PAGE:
Often, districts will provide a teacher with the option to resign in lieu of termination. However, if the teacher's resignation relates to alleged misconduct, the superintendent must still make a report.

Reports to the BOE are made by the superintendent rather than the board of trustees. A superintendent may report by sending an email to [email protected] or by sending a letter to the Office of General Counsel at the State Department of Education (“SCDOE”). The notice should include the teacher's name, certificate number, and a summary of the reasons for the teacher's separation from the district. SCDOE will investigate the allegations and likely request additional information from the district. State law provides that, until the BOE issues a final order, reports are confidential.

b. Reporting a Breach of Contract

Districts are often faced with teachers submitting resignations in the middle of the school year or during the summer before school starts. When a teacher resigns from a district without being released from his/her contract, the resignation is considered unprofessional conduct, leading to a possible revocation or suspension by the BOE of the teacher's certificate for up to one calendar year. See S.C. Code Ann. § 59-25-530.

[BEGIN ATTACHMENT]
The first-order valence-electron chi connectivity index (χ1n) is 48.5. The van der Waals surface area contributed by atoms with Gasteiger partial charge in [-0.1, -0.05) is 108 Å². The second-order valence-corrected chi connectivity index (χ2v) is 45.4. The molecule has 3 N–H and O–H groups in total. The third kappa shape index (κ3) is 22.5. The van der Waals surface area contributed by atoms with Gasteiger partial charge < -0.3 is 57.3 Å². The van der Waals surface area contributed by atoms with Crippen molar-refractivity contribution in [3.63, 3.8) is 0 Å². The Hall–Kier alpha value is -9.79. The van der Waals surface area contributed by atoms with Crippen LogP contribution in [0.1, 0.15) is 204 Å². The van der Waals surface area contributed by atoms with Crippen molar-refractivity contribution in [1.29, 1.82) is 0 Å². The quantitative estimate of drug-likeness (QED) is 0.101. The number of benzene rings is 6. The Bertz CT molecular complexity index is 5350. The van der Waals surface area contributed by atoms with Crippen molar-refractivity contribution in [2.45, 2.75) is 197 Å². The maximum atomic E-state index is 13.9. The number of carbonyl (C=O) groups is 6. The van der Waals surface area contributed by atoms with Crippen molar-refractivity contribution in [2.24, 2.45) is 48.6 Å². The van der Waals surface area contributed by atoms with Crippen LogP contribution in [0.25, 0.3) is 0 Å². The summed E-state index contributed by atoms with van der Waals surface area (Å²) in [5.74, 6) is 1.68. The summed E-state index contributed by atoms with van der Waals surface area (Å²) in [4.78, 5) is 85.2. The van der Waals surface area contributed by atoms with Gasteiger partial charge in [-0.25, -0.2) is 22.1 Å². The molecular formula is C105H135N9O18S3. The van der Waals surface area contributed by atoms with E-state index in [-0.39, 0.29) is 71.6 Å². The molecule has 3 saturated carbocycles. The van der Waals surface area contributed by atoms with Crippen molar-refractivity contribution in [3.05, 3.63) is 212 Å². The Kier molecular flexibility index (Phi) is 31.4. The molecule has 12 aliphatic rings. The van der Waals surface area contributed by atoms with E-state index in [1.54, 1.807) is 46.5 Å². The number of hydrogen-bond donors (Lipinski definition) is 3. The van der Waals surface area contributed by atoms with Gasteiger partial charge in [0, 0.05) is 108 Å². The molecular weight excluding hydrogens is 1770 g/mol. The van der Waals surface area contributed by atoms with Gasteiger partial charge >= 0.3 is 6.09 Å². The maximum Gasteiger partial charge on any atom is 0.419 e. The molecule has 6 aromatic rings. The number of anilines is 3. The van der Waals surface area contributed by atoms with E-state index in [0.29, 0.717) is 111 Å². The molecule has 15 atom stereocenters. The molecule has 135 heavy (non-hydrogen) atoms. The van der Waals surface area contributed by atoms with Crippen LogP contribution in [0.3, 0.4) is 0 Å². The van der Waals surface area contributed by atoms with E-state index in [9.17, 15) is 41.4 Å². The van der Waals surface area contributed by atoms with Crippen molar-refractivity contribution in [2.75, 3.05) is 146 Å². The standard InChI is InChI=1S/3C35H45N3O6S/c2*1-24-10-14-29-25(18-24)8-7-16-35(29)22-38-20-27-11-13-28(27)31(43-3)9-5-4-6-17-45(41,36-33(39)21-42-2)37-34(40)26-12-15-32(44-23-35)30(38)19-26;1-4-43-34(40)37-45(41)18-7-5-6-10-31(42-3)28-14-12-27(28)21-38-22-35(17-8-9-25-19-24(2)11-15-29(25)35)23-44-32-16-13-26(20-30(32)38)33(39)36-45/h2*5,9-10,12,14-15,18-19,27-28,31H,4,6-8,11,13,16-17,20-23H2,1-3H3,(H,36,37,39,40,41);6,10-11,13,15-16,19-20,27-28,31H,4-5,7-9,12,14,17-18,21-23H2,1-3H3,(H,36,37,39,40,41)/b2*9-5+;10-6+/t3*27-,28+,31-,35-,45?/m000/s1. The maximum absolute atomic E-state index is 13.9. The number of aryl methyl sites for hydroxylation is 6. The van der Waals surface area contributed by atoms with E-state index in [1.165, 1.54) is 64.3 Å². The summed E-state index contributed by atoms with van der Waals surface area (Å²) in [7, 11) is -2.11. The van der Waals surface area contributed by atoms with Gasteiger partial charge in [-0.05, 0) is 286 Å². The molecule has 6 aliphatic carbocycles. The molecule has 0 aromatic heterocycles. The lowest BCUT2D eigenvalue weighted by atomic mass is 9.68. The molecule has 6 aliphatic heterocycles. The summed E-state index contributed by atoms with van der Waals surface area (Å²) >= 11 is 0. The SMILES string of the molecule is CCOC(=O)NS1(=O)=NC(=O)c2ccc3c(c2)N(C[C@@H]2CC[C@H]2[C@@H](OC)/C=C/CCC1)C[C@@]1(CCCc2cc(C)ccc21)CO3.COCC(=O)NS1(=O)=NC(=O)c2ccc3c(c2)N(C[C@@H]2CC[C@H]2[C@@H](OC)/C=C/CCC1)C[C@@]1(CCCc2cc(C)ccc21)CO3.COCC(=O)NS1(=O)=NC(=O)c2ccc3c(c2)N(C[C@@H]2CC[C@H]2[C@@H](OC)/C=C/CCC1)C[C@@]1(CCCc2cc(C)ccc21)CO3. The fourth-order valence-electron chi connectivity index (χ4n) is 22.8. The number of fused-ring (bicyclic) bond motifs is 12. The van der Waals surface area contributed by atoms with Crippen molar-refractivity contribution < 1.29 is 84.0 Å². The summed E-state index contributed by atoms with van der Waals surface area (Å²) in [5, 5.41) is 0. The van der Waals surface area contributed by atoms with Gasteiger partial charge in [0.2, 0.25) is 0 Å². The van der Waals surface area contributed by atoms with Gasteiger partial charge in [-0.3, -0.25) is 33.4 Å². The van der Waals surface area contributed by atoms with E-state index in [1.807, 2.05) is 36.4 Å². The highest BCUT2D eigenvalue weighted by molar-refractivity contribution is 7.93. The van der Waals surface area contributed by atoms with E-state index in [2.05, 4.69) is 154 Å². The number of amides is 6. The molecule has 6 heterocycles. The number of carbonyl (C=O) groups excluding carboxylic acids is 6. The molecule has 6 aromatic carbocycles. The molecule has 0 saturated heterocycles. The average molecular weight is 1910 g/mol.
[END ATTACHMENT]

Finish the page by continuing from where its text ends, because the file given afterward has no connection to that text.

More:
Districts should ensure that their policy provisions regarding contract releases are included in teaching contracts and staff handbooks. We recommend policies state that a resignation should be in writing instead of requiring that it must be in writing. This gives districts more flexibility when dealing with teachers who verbally resign and later seek to rescind the resignation. This option allows the superintendent to promptly accept the verbal resignation on behalf of the district in writing, without having to be concerned that the teacher will change his/her mind and seek to withdraw the oral resignation.